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  1. #1

    Default Bad/Shocking PPE

    Oh where to begin...?

    About a month ago I finally found a horse that suits me. I get in contact with the owner, we interview each other and everything looks good. I don't think she (the seller/owner) remembered me. She seems to really care and put a lot of thought into her horses, and really wanted to put the filly into a good home.

    The one weird thing was that she hadn't updated her photos since 6 months prior, but kept updating the listing to add details or up the price. I thought that was a little weird but given the fact that the video (also 6+ month old) looked like it was taken by a realllly low quality cell phone the seller probably just didn't have a camera to do it with.

    I ask a lot of questions, I'm told she's had tons of ground work and is read to be started. She was supposedly already accustomed to the saddle and bridle, just not backed. I schedule a PPE with a vet and confirm the date with the seller. It's looking good. But when I ask for the address, the seller disappears. The vet gets her number and tries to get in contact with her. Apparently that week the seller's father died. The seller had completely forgotten about the appointment and gave the helper/worker of the farm's number to the vet to reschedule over the holidays.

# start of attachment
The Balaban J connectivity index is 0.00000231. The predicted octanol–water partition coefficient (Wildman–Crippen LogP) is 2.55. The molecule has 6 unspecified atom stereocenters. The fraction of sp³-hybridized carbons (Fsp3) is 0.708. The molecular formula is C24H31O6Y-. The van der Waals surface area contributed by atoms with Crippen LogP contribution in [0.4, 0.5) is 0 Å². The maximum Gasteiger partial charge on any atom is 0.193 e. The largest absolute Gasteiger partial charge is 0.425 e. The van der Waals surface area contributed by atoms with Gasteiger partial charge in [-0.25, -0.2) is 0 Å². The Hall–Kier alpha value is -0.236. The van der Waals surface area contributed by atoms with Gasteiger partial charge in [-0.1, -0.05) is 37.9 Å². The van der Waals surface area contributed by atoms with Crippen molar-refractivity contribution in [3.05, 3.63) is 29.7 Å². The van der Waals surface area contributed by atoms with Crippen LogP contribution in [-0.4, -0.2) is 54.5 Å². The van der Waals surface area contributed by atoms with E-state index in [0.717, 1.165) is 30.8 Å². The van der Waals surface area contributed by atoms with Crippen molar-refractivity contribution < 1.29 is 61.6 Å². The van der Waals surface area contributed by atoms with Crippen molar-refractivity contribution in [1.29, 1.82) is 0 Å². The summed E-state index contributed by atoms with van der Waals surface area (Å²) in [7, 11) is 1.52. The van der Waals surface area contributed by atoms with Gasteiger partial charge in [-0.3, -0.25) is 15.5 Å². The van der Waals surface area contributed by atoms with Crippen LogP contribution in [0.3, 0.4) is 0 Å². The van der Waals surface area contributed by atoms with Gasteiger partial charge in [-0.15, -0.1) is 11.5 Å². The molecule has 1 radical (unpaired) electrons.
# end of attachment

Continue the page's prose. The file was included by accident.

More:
I get impatient. A week had past and nothing had been scheduled. Finally the vet is able to get in contact and have it done yesterday (after 3 weeks of waiting). I did a full exam with x-rays on all four legs and stifle. I was excited to just see where this filly would go. No grand prix expectations but 3' fences would have been good enough for me.

    The vet calls after the appointment and says she won't make any official statements until she gets to look at the larger x-rays but it would appear that everything is great, flexions passed, perfectly sound, except for three things...

    1. The horse was very green and clearly had not been handled much over the past couple of months. She followed on the lead willingly but was fidgety when asked to stand.
    2. The horse's feet were a little flat and sensitive. Good shape but needed shoes. The vet expressed surprise that the owner hadn't noticed how sensitive the feet were and put shoes on there.
    3. It would be hard to say but based on the tiny versions of the x-rays the vet things there is mild arthritis in the rear right hock. There was not swelling and it was undetectable without x-rays. There was also a cold splint.

    I got to #3 and sat there in shock. I've seen long 3-year-olds have this happen, but never once a two-year-old. I'm waiting until I get the full report back, and the full x-rays, and then I'll send the x-rays to another vet for a second opinion. Maybe by some mistake, there was no arthritis? I don't know. The vet shouldn't have said anything if there might not be. Can't make a diagnosis from a tiny preview screen.